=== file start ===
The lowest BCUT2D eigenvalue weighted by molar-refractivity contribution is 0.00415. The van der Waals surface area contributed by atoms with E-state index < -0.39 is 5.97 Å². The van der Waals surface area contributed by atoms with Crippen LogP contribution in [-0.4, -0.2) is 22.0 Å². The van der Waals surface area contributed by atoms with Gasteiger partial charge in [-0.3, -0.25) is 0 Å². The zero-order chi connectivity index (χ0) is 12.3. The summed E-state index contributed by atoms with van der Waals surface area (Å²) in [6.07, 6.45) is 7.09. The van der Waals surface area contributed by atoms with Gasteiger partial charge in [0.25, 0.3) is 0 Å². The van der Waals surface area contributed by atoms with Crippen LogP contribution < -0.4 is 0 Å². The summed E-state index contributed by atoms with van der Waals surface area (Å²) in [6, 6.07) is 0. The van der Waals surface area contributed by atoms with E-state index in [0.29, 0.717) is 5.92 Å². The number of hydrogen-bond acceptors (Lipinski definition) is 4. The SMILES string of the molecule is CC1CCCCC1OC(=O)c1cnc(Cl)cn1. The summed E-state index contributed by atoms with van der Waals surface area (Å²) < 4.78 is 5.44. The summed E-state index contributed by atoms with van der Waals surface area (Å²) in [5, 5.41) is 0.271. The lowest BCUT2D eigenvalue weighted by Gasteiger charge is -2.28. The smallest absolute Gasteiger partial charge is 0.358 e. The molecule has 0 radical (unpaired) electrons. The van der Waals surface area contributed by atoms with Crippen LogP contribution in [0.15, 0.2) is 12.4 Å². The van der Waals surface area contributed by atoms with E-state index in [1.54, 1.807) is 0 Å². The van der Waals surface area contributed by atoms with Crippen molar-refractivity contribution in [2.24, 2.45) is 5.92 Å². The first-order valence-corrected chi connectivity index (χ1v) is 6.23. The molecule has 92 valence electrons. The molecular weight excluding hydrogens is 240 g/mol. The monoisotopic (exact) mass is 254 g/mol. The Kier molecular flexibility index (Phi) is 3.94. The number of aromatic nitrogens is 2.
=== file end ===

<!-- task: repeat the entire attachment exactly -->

The lowest BCUT2D eigenvalue weighted by molar-refractivity contribution is 0.00415. The van der Waals surface area contributed by atoms with E-state index < -0.39 is 5.97 Å². The van der Waals surface area contributed by atoms with Crippen LogP contribution in [-0.4, -0.2) is 22.0 Å². The van der Waals surface area contributed by atoms with Gasteiger partial charge in [-0.3, -0.25) is 0 Å². The zero-order chi connectivity index (χ0) is 12.3. The summed E-state index contributed by atoms with van der Waals surface area (Å²) in [6.07, 6.45) is 7.09. The van der Waals surface area contributed by atoms with Gasteiger partial charge in [0.25, 0.3) is 0 Å². The van der Waals surface area contributed by atoms with Crippen LogP contribution < -0.4 is 0 Å². The summed E-state index contributed by atoms with van der Waals surface area (Å²) in [6, 6.07) is 0. The van der Waals surface area contributed by atoms with E-state index in [0.29, 0.717) is 5.92 Å². The number of hydrogen-bond acceptors (Lipinski definition) is 4. The SMILES string of the molecule is CC1CCCCC1OC(=O)c1cnc(Cl)cn1. The summed E-state index contributed by atoms with van der Waals surface area (Å²) < 4.78 is 5.44. The summed E-state index contributed by atoms with van der Waals surface area (Å²) in [5, 5.41) is 0.271. The lowest BCUT2D eigenvalue weighted by Gasteiger charge is -2.28. The smallest absolute Gasteiger partial charge is 0.358 e. The molecule has 0 radical (unpaired) electrons. The van der Waals surface area contributed by atoms with Crippen LogP contribution in [0.15, 0.2) is 12.4 Å². The van der Waals surface area contributed by atoms with E-state index in [1.54, 1.807) is 0 Å². The van der Waals surface area contributed by atoms with Crippen molar-refractivity contribution in [2.24, 2.45) is 5.92 Å². The first-order valence-corrected chi connectivity index (χ1v) is 6.23. The molecule has 92 valence electrons. The molecular weight excluding hydrogens is 240 g/mol. The monoisotopic (exact) mass is 254 g/mol. The Kier molecular flexibility index (Phi) is 3.94. The number of aromatic nitrogens is 2.